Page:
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Hello Washington D.C.

Washington D.C., the capital city of the United States, has a rich and fascinating history. The city was founded in 1790 by President George Washington and was named after him. It was designed to be the permanent national capital, a neutral area that would not be controlled by any one state.

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Historic Washington

Washington D.C. was founded in 1790 as the capital of the United States. It was designed by Pierre Charles L'Enfant, who incorporated grand avenues and public squares into his plan for the city. The federal government buildings were designed in the Neoclassical style, with white marble and colonnades, and many of them still stand today.

One of the most notable features of Washington D.C.'s architecture is its use of slate roofing. This type of roofing was chosen for its durability and longevity, and it can be seen on many of the city's historic buildings. The White House, the U.S. Capitol, and the Washington Monument are all examples of buildings with slate roofs. Today, Washington D.C. continues to be known for its beautiful and historic architecture.
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A Brief History of Washingon

The District of Columbia, commonly known as Washington D.C., was founded in 1790 as the capital of the United States. The land was ceded by Maryland and Virginia, and the city itself was named after George Washington, the first President of the United States. Pierre Charles L'Enfant, a French architect and city planner, was commissioned to design the nascent city and his plan included a grand boulevard, now known as the National Mall, which would serve as the city's centerpiece and connect important governmental buildings.

During Washington's early years, it struggled to develop due to a lack of funding and resources. It was tragically burned by the British during the War of 1812 and many government buildings, including the White House, were destroyed. The city was rebuilt and continued to grow, but it was not until the 1850s that it began to resemble the city we know today.

The American Civil War brought significant changes to the city, as it became a major center of the abolitionist movement and a hub for the Union army. After the war, Washington continued to expand and modernize, with the construction of new government buildings, such as the Library of Congress and the Supreme Court, as well as the expansion of infrastructure, such as the construction of the Washington Metro.
Unsurprisingly, Washington has played a significant role in American history and is home to many iconic landmarks and monuments, including the Lincoln Memorial, the Washington Monument, and the Smithsonian Institution. The National Mall is a popular tourist destination and is home to many of the city's most famous museums, including the National Museum of American History, the National Air and Space Museum, and the National Museum of Natural History.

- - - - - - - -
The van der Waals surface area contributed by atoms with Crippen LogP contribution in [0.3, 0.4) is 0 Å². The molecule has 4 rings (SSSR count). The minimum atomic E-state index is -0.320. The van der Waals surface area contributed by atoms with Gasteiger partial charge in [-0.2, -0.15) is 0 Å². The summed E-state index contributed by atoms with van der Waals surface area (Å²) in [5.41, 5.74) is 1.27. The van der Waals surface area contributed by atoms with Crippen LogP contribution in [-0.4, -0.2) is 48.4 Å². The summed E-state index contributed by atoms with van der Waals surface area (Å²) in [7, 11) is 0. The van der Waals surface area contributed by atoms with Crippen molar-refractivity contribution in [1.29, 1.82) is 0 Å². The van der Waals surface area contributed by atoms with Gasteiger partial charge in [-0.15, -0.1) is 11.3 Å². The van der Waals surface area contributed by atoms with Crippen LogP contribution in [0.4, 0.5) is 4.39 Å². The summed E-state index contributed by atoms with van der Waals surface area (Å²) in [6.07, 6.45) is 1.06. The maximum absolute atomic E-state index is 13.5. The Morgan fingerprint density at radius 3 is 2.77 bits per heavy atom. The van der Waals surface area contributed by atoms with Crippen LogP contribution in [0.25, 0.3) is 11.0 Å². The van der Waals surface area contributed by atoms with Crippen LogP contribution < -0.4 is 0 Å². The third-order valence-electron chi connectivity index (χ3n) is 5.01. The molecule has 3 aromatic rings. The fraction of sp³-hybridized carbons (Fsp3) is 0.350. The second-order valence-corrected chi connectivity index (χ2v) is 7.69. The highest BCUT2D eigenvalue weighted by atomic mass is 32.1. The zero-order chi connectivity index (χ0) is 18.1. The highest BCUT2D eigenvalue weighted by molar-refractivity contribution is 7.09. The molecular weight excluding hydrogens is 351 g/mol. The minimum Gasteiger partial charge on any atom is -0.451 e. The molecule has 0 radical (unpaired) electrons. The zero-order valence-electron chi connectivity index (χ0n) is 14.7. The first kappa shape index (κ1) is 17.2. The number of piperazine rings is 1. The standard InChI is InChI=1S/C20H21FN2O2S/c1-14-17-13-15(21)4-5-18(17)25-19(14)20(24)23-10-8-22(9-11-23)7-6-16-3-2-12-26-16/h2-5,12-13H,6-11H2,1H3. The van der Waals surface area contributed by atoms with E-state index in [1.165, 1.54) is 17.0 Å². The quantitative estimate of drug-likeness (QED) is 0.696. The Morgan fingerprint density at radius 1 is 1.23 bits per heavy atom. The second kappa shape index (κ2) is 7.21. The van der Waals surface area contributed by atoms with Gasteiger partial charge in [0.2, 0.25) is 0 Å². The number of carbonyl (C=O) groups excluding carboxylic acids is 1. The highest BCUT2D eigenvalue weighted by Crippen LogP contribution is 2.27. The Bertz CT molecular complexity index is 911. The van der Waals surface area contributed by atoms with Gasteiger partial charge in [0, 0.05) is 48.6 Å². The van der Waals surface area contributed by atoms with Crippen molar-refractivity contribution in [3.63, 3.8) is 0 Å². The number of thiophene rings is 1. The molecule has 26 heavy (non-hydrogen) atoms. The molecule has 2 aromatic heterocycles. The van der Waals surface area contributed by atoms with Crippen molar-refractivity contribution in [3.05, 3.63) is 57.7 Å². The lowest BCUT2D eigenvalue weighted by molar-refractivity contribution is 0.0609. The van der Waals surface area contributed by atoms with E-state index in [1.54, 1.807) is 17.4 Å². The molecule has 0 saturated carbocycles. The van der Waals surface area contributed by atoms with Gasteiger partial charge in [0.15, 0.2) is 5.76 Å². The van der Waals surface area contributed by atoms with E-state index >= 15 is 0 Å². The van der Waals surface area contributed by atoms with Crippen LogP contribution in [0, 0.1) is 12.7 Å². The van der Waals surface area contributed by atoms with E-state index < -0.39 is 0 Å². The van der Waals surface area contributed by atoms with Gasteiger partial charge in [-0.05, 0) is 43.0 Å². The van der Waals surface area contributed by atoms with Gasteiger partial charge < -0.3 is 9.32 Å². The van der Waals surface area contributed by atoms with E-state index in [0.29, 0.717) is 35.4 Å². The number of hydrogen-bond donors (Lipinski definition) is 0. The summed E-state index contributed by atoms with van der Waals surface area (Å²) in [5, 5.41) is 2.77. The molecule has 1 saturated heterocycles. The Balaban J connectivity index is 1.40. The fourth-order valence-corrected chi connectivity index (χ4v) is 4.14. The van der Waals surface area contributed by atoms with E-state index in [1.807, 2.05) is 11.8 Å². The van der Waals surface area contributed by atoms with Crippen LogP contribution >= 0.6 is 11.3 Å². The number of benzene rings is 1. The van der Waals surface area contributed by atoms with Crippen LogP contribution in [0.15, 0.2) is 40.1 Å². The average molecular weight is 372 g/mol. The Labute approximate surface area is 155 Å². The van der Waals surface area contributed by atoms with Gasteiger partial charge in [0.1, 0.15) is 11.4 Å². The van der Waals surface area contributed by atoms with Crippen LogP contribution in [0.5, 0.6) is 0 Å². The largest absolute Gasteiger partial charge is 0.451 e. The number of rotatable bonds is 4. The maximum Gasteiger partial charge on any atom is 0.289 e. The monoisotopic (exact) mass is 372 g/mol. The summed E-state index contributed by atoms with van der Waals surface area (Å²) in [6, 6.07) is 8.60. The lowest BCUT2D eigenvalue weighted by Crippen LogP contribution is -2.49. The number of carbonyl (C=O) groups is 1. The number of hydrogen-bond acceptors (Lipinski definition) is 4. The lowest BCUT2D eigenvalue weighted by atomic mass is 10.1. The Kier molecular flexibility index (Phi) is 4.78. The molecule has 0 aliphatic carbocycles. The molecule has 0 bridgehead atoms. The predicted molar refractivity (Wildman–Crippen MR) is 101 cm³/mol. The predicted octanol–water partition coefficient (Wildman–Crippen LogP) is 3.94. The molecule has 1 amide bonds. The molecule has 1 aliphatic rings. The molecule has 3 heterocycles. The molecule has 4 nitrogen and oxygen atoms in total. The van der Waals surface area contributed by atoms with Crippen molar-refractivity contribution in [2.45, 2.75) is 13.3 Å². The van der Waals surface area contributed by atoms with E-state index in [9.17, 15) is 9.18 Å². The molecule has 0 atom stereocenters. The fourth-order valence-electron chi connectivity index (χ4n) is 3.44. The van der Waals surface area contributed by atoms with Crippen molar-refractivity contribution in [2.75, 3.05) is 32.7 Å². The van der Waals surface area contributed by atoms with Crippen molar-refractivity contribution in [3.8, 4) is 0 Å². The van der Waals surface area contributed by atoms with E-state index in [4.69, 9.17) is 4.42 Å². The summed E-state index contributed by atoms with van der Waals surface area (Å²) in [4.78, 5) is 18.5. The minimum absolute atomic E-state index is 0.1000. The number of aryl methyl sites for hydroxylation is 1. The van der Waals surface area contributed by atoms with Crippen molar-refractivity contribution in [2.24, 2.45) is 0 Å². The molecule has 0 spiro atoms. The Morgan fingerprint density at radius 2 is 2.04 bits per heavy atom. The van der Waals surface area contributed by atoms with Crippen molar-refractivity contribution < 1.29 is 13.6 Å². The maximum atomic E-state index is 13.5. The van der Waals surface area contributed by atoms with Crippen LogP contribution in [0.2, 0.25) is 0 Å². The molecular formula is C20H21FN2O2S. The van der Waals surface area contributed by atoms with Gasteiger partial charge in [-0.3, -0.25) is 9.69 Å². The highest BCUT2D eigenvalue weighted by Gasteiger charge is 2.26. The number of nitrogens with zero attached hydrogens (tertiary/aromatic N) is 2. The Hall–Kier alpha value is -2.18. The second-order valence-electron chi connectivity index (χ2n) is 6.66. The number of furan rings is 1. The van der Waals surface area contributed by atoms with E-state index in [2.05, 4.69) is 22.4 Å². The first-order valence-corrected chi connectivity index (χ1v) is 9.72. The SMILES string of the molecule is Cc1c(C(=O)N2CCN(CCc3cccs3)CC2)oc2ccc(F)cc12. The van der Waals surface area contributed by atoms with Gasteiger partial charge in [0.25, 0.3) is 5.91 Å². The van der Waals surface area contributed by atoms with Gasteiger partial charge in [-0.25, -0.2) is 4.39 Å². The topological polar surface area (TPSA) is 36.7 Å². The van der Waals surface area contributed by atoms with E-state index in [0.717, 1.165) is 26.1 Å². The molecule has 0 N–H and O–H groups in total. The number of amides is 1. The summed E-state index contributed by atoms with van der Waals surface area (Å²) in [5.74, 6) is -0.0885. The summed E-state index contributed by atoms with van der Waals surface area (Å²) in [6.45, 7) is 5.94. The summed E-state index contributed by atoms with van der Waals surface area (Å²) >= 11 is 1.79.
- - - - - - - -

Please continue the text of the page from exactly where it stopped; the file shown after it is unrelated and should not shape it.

It is also known for its historic architecture, including the White House, the Capitol Building, and the Old Post Office Pavilion, which has been converted into a luxury hotel. The city's historic neighborhoods, such as Georgetown and Dupont Circle, are also popular among tourists and feature well-preserved examples of 18th and 19th-century architecture.

Modern era, Washington D.C. has become a major center for politics and policy, with the White House and Congress located in the city. It is also a major center for international diplomacy, as it is home to numerous foreign embassies and international organizations such as the World Bank and the International Monetary Fund.

Washington D.C. is a city steeped in history, from its founding as the nation's capital to its role in shaping American politics and culture. Visitors can explore the city's monuments, museums, and historic neighborhoods, as well as its modern political and cultural institutions.

District of Columbia's Landmarks

1. The Cleveland Abbe House was built in 1884 and was originally the residence of Cleveland Abbe, a meteorologist and astronomer, one of the founding members of the U.S. Weather Bureau. The house is an example of the Victorian architectural style and features a mix of Italianate and Queen Anne design elements, a dormered gable roof and red-brick construction. The Cleveland Abbe House was added to the National Register of Historic Places in 1973 and currently serves as a private residence.

2. The Administration Building of the Carnegie Institution of Washington was designed by the architectural firm of Hornblower & Marshall and built in 1907. The building is a prime example of the Beaux-Arts architectural style, characterized by its grandeur and symmetry, with a limestone façade, a central dome, and a grand entrance. 

The Administration Building houses the administrative offices of the Carnegie Institution of Washington, a scientific research organization, and has served as a hub for scientific research and discovery for over a century. It was added to the National Register of Historic Places in 1974 and it remains an important part of Washington's scientific community.